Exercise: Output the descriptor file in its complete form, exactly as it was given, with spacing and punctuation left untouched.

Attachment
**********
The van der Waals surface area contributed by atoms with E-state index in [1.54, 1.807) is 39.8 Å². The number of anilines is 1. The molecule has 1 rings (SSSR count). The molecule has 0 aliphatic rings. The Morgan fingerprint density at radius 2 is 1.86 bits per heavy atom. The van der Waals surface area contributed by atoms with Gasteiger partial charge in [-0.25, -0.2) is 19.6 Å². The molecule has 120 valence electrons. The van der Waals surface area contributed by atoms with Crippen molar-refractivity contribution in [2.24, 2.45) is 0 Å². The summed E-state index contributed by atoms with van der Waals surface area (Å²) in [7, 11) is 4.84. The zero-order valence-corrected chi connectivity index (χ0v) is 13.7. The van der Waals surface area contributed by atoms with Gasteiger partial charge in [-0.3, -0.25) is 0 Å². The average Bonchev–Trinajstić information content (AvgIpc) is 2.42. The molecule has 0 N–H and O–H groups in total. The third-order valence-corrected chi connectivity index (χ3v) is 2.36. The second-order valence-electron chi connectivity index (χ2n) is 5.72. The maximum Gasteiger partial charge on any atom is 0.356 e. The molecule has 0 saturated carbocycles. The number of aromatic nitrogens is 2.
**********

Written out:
The van der Waals surface area contributed by atoms with E-state index in [1.54, 1.807) is 39.8 Å². The number of anilines is 1. The molecule has 1 rings (SSSR count). The molecule has 0 aliphatic rings. The Morgan fingerprint density at radius 2 is 1.86 bits per heavy atom. The van der Waals surface area contributed by atoms with Gasteiger partial charge in [-0.25, -0.2) is 19.6 Å². The molecule has 120 valence electrons. The van der Waals surface area contributed by atoms with Crippen molar-refractivity contribution in [2.24, 2.45) is 0 Å². The summed E-state index contributed by atoms with van der Waals surface area (Å²) in [7, 11) is 4.84. The zero-order valence-corrected chi connectivity index (χ0v) is 13.7. The van der Waals surface area contributed by atoms with Gasteiger partial charge in [-0.3, -0.25) is 0 Å². The average Bonchev–Trinajstić information content (AvgIpc) is 2.42. The molecule has 0 N–H and O–H groups in total. The third-order valence-corrected chi connectivity index (χ3v) is 2.36. The second-order valence-electron chi connectivity index (χ2n) is 5.72. The maximum Gasteiger partial charge on any atom is 0.356 e. The molecule has 0 saturated carbocycles. The number of aromatic nitrogens is 2.